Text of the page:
Pictons Says How to Protect Yourself When Cohabiting No Such Thing As Common Law Marriage Says Sunday Times

It’s a popular myth for many people, including a lot of cohabiting couples that there is such a thing as a ‘common law’ marriage which would give couples who live together, especially for those in long term relationships, the same rights as legally married husbands or wives.

While many women especially might think that they and their children are securely protected should the relationship break down between the cohabiting couple there is currently very little in the law that protects them financially. Even after 25 years the less well off party could be stranded without a penny.

In a British ‘Social Attitudes Survey an astonishing 51% of people thought that unmarried couples who live together ‘probably or definitely’ had a ‘common law marriage’ status. Although marriage rates are rising slowly, the popularity of cohabitation has never been greater. When marriage does occur it’s often with the children present as bridesmaids or page boys.

Siobhan Rooney, a Partner and Family Law specialist at award winning leading regional law firm Pictons says “In the House of Lords there is currently a private members bill, the Cohabitation Rights Bill, which proposes that couples who have lived together for more than two years should be granted many of the rights of those who are married. While there is currently greater protection for cohabiting couples in Scotland there is no equivalent law in the rest of the UK.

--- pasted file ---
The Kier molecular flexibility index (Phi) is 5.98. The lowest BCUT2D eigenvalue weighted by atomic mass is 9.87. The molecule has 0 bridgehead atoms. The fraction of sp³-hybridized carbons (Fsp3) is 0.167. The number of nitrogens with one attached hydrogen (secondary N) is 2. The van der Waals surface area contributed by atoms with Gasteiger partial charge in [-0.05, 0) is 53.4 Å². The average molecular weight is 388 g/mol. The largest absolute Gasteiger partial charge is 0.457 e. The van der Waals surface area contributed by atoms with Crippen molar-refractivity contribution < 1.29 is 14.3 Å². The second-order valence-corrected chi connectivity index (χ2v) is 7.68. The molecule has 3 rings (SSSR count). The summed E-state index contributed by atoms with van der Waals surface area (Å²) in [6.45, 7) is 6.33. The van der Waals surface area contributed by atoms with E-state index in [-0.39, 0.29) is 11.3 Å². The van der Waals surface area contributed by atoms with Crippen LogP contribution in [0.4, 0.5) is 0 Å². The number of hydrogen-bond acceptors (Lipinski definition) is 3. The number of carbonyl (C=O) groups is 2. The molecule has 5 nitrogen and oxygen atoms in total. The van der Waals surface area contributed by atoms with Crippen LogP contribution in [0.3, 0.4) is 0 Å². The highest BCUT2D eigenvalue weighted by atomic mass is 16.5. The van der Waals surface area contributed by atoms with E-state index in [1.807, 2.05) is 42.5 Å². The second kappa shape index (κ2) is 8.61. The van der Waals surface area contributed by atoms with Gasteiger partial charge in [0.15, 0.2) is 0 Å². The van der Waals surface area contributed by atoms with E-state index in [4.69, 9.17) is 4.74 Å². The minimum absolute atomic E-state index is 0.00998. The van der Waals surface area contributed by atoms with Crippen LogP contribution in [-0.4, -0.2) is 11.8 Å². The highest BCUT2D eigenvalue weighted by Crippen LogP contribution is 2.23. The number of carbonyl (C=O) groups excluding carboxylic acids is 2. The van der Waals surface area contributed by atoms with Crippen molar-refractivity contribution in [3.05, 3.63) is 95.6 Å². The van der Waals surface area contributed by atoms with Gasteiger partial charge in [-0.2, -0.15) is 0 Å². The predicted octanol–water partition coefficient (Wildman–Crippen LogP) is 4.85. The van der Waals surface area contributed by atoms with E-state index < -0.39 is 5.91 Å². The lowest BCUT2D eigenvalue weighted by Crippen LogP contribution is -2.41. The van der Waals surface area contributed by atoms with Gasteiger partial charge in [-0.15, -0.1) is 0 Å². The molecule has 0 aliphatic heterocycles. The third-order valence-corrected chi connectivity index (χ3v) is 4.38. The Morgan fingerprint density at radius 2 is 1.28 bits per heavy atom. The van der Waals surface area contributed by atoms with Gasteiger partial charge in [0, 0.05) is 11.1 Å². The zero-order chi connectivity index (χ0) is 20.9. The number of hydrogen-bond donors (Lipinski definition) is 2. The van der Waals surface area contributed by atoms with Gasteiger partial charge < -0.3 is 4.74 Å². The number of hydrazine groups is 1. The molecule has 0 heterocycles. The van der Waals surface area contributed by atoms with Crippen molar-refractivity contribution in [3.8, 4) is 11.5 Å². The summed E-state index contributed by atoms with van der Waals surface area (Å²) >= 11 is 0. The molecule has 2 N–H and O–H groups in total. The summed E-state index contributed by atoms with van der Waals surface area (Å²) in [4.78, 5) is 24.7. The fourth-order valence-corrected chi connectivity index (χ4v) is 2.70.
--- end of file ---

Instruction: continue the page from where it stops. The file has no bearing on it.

“We think that with so many couples living together and having families, it is vitally important that people make provision now with the options that are available. With the help of a lawyer it is easy to create a cohabitation agreement that protects both parties and, where relevant, children too in the case of a split. We always recommend that couples make their own wills and they can also put both names on a tenancy agreement or take out a joint mortgage. All of these help to ensure the financial security of unmarried couples and their children.

“The private members bill on cohabitation will require couples to opt out of a legal commitment rather than opt in. This is almost enforced marriage by the state. A landmark case in Scotland involved an older couple who split up after 5 years. The woman, whose former partner had encouraged her to sell her flat when they moved in with each other, successfully sued her ex on the basis that her flat was now worth almost £40,000 more than at the time she sold it and he was held responsible for the difference. I think what is preferable is that people have the choice on whether they want to get married or not and if it’s the latter they should take the necessary legal precautions that are available to them now to ensure their future financial security.”

If you would like to talk to someone about making a cohabitation agreement or what it involves then please contact Siobhan or one of her team on 0845 263 7505 or email us via info@pictons.co.uk